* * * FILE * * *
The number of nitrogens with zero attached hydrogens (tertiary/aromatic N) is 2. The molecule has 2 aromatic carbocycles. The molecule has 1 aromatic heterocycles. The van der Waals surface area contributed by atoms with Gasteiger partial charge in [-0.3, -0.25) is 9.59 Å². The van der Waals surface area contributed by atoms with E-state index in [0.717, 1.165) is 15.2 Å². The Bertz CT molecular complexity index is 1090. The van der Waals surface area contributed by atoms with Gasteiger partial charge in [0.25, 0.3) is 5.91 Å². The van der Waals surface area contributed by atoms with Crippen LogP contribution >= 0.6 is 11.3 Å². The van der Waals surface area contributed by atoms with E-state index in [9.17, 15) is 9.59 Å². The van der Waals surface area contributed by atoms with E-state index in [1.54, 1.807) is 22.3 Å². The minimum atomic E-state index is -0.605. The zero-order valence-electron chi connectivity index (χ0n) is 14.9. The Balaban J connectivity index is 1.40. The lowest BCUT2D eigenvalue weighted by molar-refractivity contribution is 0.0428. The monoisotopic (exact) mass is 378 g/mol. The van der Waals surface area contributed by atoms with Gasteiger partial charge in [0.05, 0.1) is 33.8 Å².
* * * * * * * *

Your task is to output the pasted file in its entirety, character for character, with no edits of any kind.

The number of nitrogens with zero attached hydrogens (tertiary/aromatic N) is 2. The molecule has 2 aromatic carbocycles. The molecule has 1 aromatic heterocycles. The van der Waals surface area contributed by atoms with Gasteiger partial charge in [-0.3, -0.25) is 9.59 Å². The van der Waals surface area contributed by atoms with E-state index in [0.717, 1.165) is 15.2 Å². The Bertz CT molecular complexity index is 1090. The van der Waals surface area contributed by atoms with Gasteiger partial charge in [0.25, 0.3) is 5.91 Å². The van der Waals surface area contributed by atoms with Crippen LogP contribution >= 0.6 is 11.3 Å². The van der Waals surface area contributed by atoms with E-state index in [9.17, 15) is 9.59 Å². The van der Waals surface area contributed by atoms with E-state index in [1.54, 1.807) is 22.3 Å². The minimum atomic E-state index is -0.605. The zero-order valence-electron chi connectivity index (χ0n) is 14.9. The Balaban J connectivity index is 1.40. The lowest BCUT2D eigenvalue weighted by molar-refractivity contribution is 0.0428. The monoisotopic (exact) mass is 378 g/mol. The van der Waals surface area contributed by atoms with Gasteiger partial charge in [0.05, 0.1) is 33.8 Å².